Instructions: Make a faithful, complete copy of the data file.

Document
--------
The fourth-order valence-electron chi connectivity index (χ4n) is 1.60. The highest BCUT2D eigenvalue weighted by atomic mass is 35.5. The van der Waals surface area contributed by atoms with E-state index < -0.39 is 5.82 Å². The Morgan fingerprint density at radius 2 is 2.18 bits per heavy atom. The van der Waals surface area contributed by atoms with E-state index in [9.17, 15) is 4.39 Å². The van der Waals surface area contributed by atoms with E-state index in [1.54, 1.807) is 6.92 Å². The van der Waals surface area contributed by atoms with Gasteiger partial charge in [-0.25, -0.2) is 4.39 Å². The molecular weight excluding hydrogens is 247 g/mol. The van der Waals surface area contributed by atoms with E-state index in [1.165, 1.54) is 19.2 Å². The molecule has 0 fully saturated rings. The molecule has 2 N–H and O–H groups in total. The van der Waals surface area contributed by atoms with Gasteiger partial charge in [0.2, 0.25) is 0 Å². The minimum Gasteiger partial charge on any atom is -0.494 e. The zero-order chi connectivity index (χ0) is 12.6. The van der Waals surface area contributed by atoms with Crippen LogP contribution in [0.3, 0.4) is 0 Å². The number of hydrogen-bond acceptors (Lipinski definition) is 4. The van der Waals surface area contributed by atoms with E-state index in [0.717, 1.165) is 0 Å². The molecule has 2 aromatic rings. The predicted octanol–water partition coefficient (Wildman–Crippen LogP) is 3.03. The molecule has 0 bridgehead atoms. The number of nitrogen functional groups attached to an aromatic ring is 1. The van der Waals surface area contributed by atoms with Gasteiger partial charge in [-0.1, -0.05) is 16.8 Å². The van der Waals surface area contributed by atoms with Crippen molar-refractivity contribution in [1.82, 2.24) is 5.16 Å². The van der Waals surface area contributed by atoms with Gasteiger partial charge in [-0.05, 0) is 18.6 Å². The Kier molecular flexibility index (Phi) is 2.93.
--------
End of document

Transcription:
The fourth-order valence-electron chi connectivity index (χ4n) is 1.60. The highest BCUT2D eigenvalue weighted by atomic mass is 35.5. The van der Waals surface area contributed by atoms with E-state index < -0.39 is 5.82 Å². The Morgan fingerprint density at radius 2 is 2.18 bits per heavy atom. The van der Waals surface area contributed by atoms with E-state index in [9.17, 15) is 4.39 Å². The van der Waals surface area contributed by atoms with E-state index in [1.54, 1.807) is 6.92 Å². The van der Waals surface area contributed by atoms with Gasteiger partial charge in [-0.25, -0.2) is 4.39 Å². The molecular weight excluding hydrogens is 247 g/mol. The van der Waals surface area contributed by atoms with E-state index in [1.165, 1.54) is 19.2 Å². The molecule has 0 fully saturated rings. The molecule has 2 N–H and O–H groups in total. The van der Waals surface area contributed by atoms with Gasteiger partial charge in [0.2, 0.25) is 0 Å². The minimum Gasteiger partial charge on any atom is -0.494 e. The zero-order chi connectivity index (χ0) is 12.6. The van der Waals surface area contributed by atoms with Crippen LogP contribution in [0.3, 0.4) is 0 Å². The number of hydrogen-bond acceptors (Lipinski definition) is 4. The van der Waals surface area contributed by atoms with E-state index in [0.717, 1.165) is 0 Å². The molecule has 2 aromatic rings. The predicted octanol–water partition coefficient (Wildman–Crippen LogP) is 3.03. The molecule has 0 bridgehead atoms. The number of nitrogen functional groups attached to an aromatic ring is 1. The van der Waals surface area contributed by atoms with Gasteiger partial charge in [-0.1, -0.05) is 16.8 Å². The van der Waals surface area contributed by atoms with Crippen molar-refractivity contribution in [1.82, 2.24) is 5.16 Å². The van der Waals surface area contributed by atoms with Gasteiger partial charge in [-0.05, 0) is 18.6 Å². The Kier molecular flexibility index (Phi) is 2.93.